‘I didn’t have sex with either of them for too long – probably no more than a few seconds…’
I figured out that it must’ve happened when we both visited a gay sauna earlier on this year. I vaguely remember being penetrated by two guys that night, but I wasn’t in the mood for intercourse.
I didn’t have sex with either of them for too long – probably no more than a few seconds – but I also didn’t like that neither used a condom.
Not long afterwards, my upper back and shoulders developed an irritant rash, while my cheeks developed a weird acne-like redness, both of which I thought were allergy-related.
I had never made the connection in my mind, because I always thought that HIV was symptom-free. Not so; they were my first symptoms of seroconversion. When my boyfriend realized that the rash was a symptom through a Google search later that evening, it all started to make sense.
The following Thursday, I went to the Terrence Higgins Trust (THT) for a second rapid test, hoping on my last hope that the first test’s result was a ‘false positive’.
I explained my story to the worker there; how I already got a rapid test, but the sample was highly hemolytic, and I wanted to be extra sure. He was fantastic, understanding and ready to help.
‘This was now a reality; I had HIV’
We did the test.
Positive again. My heart sunk once more, but I wasn’t as upset. This was now a reality; I had HIV.
The worker asked how I felt. From the previous 48 hours, I hadn’t cried. I had definitely been in shock, but I wasn’t really in denial. I treated it with a mixture of realism and optimism, knowing the most important thing of all: HIV is no longer the death sentence it once was.
Here in the UK, our national health service supports people with HIV with medication. Today’s treatment means that people live full and happy lives, and I knew that if someone was on steady medication, they’d become ‘undetectable’ and unable to pass on the virus.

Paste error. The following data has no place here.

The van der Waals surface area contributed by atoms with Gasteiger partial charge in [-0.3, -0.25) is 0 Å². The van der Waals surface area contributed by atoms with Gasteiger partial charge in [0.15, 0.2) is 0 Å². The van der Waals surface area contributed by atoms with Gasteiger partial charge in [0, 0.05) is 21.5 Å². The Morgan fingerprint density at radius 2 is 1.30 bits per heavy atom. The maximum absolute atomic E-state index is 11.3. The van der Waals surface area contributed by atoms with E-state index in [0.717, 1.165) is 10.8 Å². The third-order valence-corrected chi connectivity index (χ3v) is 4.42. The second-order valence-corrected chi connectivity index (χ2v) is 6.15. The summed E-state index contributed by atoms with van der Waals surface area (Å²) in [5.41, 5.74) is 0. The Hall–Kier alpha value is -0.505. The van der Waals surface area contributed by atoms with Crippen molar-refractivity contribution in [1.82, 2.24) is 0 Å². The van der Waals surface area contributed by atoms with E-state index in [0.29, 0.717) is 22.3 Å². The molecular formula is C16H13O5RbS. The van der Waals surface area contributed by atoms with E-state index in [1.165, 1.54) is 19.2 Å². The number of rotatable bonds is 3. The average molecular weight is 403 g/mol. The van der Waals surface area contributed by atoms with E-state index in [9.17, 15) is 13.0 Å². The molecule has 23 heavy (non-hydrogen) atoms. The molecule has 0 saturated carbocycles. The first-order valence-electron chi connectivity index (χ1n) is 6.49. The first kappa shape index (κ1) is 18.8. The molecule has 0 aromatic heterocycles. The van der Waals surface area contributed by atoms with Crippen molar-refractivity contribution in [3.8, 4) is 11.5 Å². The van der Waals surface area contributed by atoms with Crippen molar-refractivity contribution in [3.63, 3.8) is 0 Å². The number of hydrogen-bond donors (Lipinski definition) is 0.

Knowing this gave me hope, but I didn’t expect to never be down, either. My boyfriend and I would have to accept that the next few months will be the hardest we’ve ever faced, but we’d get through it.
The worker at THT explained what I needed to do next. He would refer me to the local Sexual Health clinic at the nearest hospital, meaning that I’d be seen straight away.
There, I’d get a ‘proper’ blood test for HIV, and if/once the result was positive, then I’d have to get more blood tests done to determine the viral load (i.e. the level of HIV in my blood) and my CD4 cell count (to see how my immune system was fighting it, AKA T-cell count).
From there, I’d be told exactly what state my body is in, how it’s holding up against the virus, and what treatment I need to go on.
I’ve now done those extra set of bloods – they had to take 11 vials of blood – and I have to wait two weeks to get the results back. I’ve managed to keep it a secret from everyone except my boyfriend, but I get the occasional urge to tell a friend.
For now, I’ll use this blog as a way of discussing it and the emotional rollercoaster that comes with it.
Either way, I’m not dying. That’s the important part, right?
Chris Yates is the pen-name of a HIV-positive blogger based in the UK, who was diagnosed in August 2016. He writes about his personal experiences of living with HIV. He is based in the English Midlands and tweets at @chris_yates84. This article first appeared on Medium.